For us, there's like a certain - it's not like a fashion thing -- but there's a certain lightning-in-a-bottle element to that music and everything that goes with it. And you can sort of hear that same element  -- you can trace it through all these other groups that were massively inspired by that. All the groups that influenced us as well, like the MC5 or AC/DC. There are so many bands that you listen to their stuff and it's just like Little Richard, just put together in a different way. But what's really nice is that you can kind of join the dots backwards, you can trace almost a trail of breadcrumbs all the way back to that early Little Richard-type sound, and in doing that, you can almost see it in a different way. All we want to do really is play really exciting music and get people moving, and it's the early-'50s piano rock 'n' roll that's the inspiration behind it.

You also bring back the danceability of early rock 'n' roll. Was that part of the goal?

Definitely. I'd be listening to [Little Richard] and thinking, 'Jesus, this is like punk rock -- it's just so aggressive and brutal the way that they just go at it. But what's realy nice as well is that they sort of maintain a swing in the music. And that seems to be the two elements in that early rock 'n' roll -- the drive and the swing. And people are still playing music with drive, no doubt, but it's very sort of up-and-down. It's great if you're a geezer at the front row, and you want to push each other around. And there are people playing music that has a swing to it, but it's generally perceived and presented in this easy listening sort of way. Our thing is making sure that you put [in] both elements. One of the great things we noticed at one of the very first shows was [that] there were girls dancing at the front -- not just jumping up and down, but actually dancing. And that is a really great revelation.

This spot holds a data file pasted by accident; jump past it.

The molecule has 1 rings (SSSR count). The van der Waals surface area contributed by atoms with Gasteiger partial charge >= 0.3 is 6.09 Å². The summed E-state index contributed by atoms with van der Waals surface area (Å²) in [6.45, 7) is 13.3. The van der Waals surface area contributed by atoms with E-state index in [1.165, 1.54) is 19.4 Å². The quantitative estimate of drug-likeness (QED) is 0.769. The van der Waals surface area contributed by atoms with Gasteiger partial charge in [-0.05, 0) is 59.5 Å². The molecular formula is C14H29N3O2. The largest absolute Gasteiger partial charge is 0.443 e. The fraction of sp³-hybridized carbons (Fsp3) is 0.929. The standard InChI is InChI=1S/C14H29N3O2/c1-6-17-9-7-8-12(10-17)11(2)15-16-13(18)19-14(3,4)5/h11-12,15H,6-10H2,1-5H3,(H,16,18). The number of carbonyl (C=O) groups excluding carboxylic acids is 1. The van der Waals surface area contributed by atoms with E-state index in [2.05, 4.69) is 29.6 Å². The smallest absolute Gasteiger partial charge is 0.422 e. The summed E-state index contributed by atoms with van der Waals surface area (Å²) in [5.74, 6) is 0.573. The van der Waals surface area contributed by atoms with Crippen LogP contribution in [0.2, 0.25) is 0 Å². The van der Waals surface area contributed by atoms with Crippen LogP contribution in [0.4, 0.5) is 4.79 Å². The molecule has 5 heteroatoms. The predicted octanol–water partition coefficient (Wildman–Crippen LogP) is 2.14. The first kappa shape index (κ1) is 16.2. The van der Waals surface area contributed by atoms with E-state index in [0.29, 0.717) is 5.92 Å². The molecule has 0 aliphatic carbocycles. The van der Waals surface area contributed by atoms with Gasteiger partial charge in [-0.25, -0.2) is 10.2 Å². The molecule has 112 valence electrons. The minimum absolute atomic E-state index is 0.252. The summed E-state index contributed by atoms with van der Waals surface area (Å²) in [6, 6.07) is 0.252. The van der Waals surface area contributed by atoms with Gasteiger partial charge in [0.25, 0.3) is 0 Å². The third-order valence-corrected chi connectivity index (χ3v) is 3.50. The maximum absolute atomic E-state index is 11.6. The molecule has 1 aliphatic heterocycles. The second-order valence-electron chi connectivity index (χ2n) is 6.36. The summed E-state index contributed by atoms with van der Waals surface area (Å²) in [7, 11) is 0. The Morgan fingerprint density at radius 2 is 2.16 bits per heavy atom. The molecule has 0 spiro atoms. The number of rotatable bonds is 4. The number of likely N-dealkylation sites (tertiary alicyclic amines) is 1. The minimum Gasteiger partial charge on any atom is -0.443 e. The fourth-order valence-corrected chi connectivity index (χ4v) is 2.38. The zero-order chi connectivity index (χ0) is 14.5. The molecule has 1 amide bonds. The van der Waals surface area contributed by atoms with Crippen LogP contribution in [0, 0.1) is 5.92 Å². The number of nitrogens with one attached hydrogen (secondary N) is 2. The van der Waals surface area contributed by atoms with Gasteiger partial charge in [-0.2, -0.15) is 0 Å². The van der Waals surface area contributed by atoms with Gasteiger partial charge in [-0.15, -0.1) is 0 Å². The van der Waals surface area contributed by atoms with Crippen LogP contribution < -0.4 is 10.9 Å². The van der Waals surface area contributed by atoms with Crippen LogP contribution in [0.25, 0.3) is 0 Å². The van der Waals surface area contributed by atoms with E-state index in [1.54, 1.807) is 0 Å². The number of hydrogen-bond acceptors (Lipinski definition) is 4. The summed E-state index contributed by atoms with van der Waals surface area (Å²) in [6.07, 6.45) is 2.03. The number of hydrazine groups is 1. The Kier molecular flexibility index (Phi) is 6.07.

How do have audiences been reacting to your shows?

Everyone gets it quite quickly. It's not like you need any sort of special haircut or any kind of special esoteric reference.

How did it feel to be called the "best damn rock'n' roll band on the planet" by Mojo magazine?

[Laughs.] Yeah, no pressure. No pressure at all. It's been quite amazing. People quite often at the end of our shows make these massive sweeping statements: "You guys are the best band. You're better than Elvis, but with more intensity than the MC5, and more important socially than the Clash" [laughs]. And people say this with all sincerety. They're gripping your arm as they say it, looking into your eyes.

What's your attitude toward the live show?

Our aim is to raise sprits and kill off any apathy, but not in a negative or aggressive way -- in a positive uplifting way. it's like kind of everyone's invited and come in get involved and let's make tonight a great night.

So this is your first time playing in San Francisco, at Great American Music Hall.

Yeah. Somebody told me that place is haunted.